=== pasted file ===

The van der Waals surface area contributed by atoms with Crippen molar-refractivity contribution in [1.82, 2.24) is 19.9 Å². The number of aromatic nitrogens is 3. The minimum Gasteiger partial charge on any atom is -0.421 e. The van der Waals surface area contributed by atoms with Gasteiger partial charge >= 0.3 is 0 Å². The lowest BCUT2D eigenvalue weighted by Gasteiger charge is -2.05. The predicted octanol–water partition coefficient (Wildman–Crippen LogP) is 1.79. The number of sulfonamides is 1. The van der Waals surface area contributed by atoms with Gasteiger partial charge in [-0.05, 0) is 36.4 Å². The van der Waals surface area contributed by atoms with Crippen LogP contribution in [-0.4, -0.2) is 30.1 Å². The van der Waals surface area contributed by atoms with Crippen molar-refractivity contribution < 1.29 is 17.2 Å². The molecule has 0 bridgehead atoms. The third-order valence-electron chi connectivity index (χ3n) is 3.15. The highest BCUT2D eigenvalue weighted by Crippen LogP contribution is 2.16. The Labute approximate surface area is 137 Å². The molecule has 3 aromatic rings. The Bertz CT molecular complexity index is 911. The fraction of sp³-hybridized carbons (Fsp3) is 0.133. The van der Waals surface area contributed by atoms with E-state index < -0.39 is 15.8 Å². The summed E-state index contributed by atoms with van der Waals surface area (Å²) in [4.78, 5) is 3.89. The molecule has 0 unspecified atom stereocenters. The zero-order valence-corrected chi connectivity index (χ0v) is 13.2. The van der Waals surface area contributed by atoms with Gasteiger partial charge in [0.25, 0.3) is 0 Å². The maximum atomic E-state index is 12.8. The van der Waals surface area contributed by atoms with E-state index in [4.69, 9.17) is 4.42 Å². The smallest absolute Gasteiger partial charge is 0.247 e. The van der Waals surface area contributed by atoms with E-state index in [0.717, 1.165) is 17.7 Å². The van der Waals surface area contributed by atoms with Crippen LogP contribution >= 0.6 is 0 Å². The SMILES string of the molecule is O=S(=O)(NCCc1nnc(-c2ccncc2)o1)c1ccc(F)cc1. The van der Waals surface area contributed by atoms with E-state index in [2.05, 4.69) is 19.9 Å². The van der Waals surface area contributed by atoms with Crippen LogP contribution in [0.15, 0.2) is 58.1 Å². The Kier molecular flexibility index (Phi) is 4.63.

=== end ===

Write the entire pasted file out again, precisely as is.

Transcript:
The van der Waals surface area contributed by atoms with Crippen molar-refractivity contribution in [1.82, 2.24) is 19.9 Å². The number of aromatic nitrogens is 3. The minimum Gasteiger partial charge on any atom is -0.421 e. The van der Waals surface area contributed by atoms with Gasteiger partial charge >= 0.3 is 0 Å². The lowest BCUT2D eigenvalue weighted by Gasteiger charge is -2.05. The predicted octanol–water partition coefficient (Wildman–Crippen LogP) is 1.79. The number of sulfonamides is 1. The van der Waals surface area contributed by atoms with Gasteiger partial charge in [-0.05, 0) is 36.4 Å². The van der Waals surface area contributed by atoms with Crippen LogP contribution in [-0.4, -0.2) is 30.1 Å². The van der Waals surface area contributed by atoms with Crippen molar-refractivity contribution < 1.29 is 17.2 Å². The molecule has 0 bridgehead atoms. The third-order valence-electron chi connectivity index (χ3n) is 3.15. The highest BCUT2D eigenvalue weighted by Crippen LogP contribution is 2.16. The Labute approximate surface area is 137 Å². The molecule has 3 aromatic rings. The Bertz CT molecular complexity index is 911. The fraction of sp³-hybridized carbons (Fsp3) is 0.133. The van der Waals surface area contributed by atoms with E-state index < -0.39 is 15.8 Å². The summed E-state index contributed by atoms with van der Waals surface area (Å²) in [4.78, 5) is 3.89. The molecule has 0 unspecified atom stereocenters. The zero-order valence-corrected chi connectivity index (χ0v) is 13.2. The van der Waals surface area contributed by atoms with Gasteiger partial charge in [0.25, 0.3) is 0 Å². The maximum atomic E-state index is 12.8. The van der Waals surface area contributed by atoms with E-state index in [4.69, 9.17) is 4.42 Å². The smallest absolute Gasteiger partial charge is 0.247 e. The van der Waals surface area contributed by atoms with E-state index in [0.717, 1.165) is 17.7 Å². The van der Waals surface area contributed by atoms with Crippen LogP contribution >= 0.6 is 0 Å². The SMILES string of the molecule is O=S(=O)(NCCc1nnc(-c2ccncc2)o1)c1ccc(F)cc1. The van der Waals surface area contributed by atoms with E-state index in [2.05, 4.69) is 19.9 Å². The van der Waals surface area contributed by atoms with Crippen LogP contribution in [0.15, 0.2) is 58.1 Å². The Kier molecular flexibility index (Phi) is 4.63.